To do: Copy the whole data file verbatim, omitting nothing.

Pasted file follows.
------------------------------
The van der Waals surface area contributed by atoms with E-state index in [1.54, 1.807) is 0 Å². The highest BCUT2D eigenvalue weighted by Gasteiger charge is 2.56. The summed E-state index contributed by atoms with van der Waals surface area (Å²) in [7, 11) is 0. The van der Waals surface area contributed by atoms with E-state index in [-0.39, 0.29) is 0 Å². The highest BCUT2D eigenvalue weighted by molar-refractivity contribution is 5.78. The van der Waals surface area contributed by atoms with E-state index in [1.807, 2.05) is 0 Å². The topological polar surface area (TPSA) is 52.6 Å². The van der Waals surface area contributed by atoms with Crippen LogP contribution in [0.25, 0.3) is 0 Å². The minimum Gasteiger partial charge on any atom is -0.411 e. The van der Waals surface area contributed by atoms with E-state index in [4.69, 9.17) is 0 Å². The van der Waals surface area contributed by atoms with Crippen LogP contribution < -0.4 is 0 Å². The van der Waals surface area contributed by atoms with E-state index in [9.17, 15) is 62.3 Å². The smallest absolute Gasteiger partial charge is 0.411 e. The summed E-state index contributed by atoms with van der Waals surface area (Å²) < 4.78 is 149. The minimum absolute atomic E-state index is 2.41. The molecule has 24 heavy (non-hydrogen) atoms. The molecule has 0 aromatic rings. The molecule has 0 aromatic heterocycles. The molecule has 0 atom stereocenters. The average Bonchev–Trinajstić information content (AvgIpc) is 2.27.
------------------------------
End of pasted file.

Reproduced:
The van der Waals surface area contributed by atoms with E-state index in [1.54, 1.807) is 0 Å². The highest BCUT2D eigenvalue weighted by Gasteiger charge is 2.56. The summed E-state index contributed by atoms with van der Waals surface area (Å²) in [7, 11) is 0. The van der Waals surface area contributed by atoms with E-state index in [-0.39, 0.29) is 0 Å². The highest BCUT2D eigenvalue weighted by molar-refractivity contribution is 5.78. The van der Waals surface area contributed by atoms with E-state index in [1.807, 2.05) is 0 Å². The topological polar surface area (TPSA) is 52.6 Å². The van der Waals surface area contributed by atoms with Crippen LogP contribution in [0.25, 0.3) is 0 Å². The minimum Gasteiger partial charge on any atom is -0.411 e. The van der Waals surface area contributed by atoms with E-state index in [4.69, 9.17) is 0 Å². The van der Waals surface area contributed by atoms with Crippen LogP contribution < -0.4 is 0 Å². The van der Waals surface area contributed by atoms with E-state index in [9.17, 15) is 62.3 Å². The smallest absolute Gasteiger partial charge is 0.411 e. The summed E-state index contributed by atoms with van der Waals surface area (Å²) < 4.78 is 149. The minimum absolute atomic E-state index is 2.41. The molecule has 24 heavy (non-hydrogen) atoms. The molecule has 0 aromatic rings. The molecule has 0 aromatic heterocycles. The molecule has 0 atom stereocenters. The average Bonchev–Trinajstić information content (AvgIpc) is 2.27.